A small example, not in the category of obesity, but surprising to me: About four years ago, I lost a great deal of my hair quite suddenly. It was a thyroid issue, but the hair did not grow back even after a couple of years. Got used to it, got a wig. I read Perfect Health Diet and nosed around this and other paleo sites and began taking selenium and iodine carefully (start low and go slow) as well as eating paleo. Nothing happened, or so I thought. Then about nine months after starting this regimen, my hair grew back suddenly, all at once, completely. Who woulda thought!

Thanks, JS. I have had to watch the video several times because it is so information dense. I do hope you continue the series.

And, Pam, your comment that what food hasn't, as opposed to what it has, was great. I suspect that it will be a gateway understanding for people who cannot quite get their head around some of the science:D

February 7, 2013
7:12 pm
pam
Guest

@Otherworld,

your experience w/ hair loss is interesting. my hair was getting thin & brittle when i was diagnose w/ mild (subclinical) hypothyroidism. (probably due to combination of work stress + hormonal issue).

my hair has grown back some but not completely.

now your story gives me hope that the hair would come back fully.

theology can be fun; the logic is so convoluted & wacky.
i wonder some theologians were closet non-believers.

February 7, 2013
7:42 pm
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pam:

You are correct that what a food doesn't contain is a greater determinant of consumption than what it does contain.  However, that still doesn't make the food itself "rewarding", or less so.

First, because "reward" is a mashing together of two distinct phenomena: hedonic impact ("palatability") and incentive salience (our "want" for more).

More importantly, because the lack of nutrition doesn't usually make a food taste better!  What the lack of nutrition does is remove a food's ability to produce satiation and satiety.  

Let's return to the classic prime rib vs. Pringles example: prime rib tastes better (it has more hedonic impact) than Pringles.  However, the prime rib contains lots of complete protein, saturated and monounsaturated fats, fat-soluble vitamins, and other nutrients...and complete protein, in particular, is a strong driver of satiation (and, in the future, satiety).  Therefore, we stop eating the prime rib at some point.

In contrast, Pringles are made of nutrient-free refined "vegetable oil" (mostly linoleic acid, for which our bodies have essentially zero use), and a little bit of potato slurry, which is mostly empty starch calories.  They contain a negligible amount of complete protein, and almost nothing in the way of necessary nutrients.  (Also, linoleic acid somewhat disrupts hunger signaling by itself.)  Result: no matter how many Pringles you eat, your body will not get the nutrition it needs to get you through the day -- and the Pringles do not satiate you (or produce satiety).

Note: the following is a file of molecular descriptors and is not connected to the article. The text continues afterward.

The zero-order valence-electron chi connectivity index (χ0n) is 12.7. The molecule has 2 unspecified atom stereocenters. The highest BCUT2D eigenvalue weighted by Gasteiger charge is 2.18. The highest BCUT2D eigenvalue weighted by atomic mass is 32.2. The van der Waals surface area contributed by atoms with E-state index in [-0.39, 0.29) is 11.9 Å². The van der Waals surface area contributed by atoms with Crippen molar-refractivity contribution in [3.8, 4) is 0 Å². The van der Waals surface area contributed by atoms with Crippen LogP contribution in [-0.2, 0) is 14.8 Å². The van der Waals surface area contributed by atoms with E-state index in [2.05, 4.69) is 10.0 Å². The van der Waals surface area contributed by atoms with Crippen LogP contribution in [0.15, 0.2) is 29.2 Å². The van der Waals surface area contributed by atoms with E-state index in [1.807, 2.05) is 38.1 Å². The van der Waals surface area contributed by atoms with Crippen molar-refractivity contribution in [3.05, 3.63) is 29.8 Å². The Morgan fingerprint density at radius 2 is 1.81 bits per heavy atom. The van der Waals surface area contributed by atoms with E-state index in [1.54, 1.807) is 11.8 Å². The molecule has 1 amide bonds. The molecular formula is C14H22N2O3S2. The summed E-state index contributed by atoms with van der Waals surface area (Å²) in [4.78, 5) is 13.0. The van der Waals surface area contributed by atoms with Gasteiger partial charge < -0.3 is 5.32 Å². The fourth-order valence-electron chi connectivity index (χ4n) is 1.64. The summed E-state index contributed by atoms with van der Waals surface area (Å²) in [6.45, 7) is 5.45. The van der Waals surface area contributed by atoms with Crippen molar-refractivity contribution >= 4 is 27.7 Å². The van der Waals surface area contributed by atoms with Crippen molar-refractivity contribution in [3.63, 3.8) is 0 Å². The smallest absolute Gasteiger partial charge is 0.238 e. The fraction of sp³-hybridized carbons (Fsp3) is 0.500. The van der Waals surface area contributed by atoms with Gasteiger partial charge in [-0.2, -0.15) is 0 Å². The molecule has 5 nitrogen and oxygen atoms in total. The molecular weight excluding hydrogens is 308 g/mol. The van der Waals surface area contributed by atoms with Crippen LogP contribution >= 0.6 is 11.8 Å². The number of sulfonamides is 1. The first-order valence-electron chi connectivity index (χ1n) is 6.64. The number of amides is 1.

This is why "food reward" is a useless and misleading concept: in order to explain consumption of (for example) Pringles over prime rib, we have to posit that Pringles have a magical property called "reward" that makes us eat them to excess -- even when we don't like them as much as other foods!  

In contrast, the real science of hunger lets us understand that Pringles indeed have less hedonic impact than prime rib.  However, because they don't contain the nutrients we need to live, they produce far less satiation (and subsequent satiety), which is why we have such difficulty putting down the tube.  

Hedonic impact can help explain why we start eating a food -- but the determinant of consumption is when we stop eating, which is determined by satiation and our current state of satiety.  

And the primary reason that foods don't produce satiation and satiety is because of what they don't contain (as you correctly infer), rather than what they do.

Otherworld:

Fascinating!  

Hair is an interesting case: it grows on a multi-year cycle, and the follicle has to hit the appropriate phase of its life cycle before new hair can grow.  So I suspect a combination of factors: a threshold effect, where your thyroid status had to normalize sufficiently before hair was able to grow again, and the hair itself having to reach the growth phase.

pam:

I suspect there were a lot of non-believers in the Church during medieval times, since (in Europe) it was the only place where reading and writing were taught.  If you were smart, it was basically your only career choice AFAIK.

JS

February 7, 2013
9:48 pm
pam
Guest

sorry, me again.

i think it is more than "what is lacking in nutrients" that makes a food "rewarding".

e.g., leafy greens have nutritional values but not enough protein. they're in want.

but no one can overeat plain leafy green, unless they're covered by fat & seasoned.

some additional factors have to make a food unsatisfying , rewarding & hyper-palatable.

(unsatisfying yet rewarding & hyper-palatable is pretty funny to describe a food, in my opinion)

regards,

February 8, 2013
2:44 am
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pam:

You're still stuck with the naive model as your mental framework.

Here's an analogy: it's not possible to create any of the primary colors (red, green, blue) by the additive mixing of any number of other colors.  No matter how many other colors of light you mix together, you will never produce red light.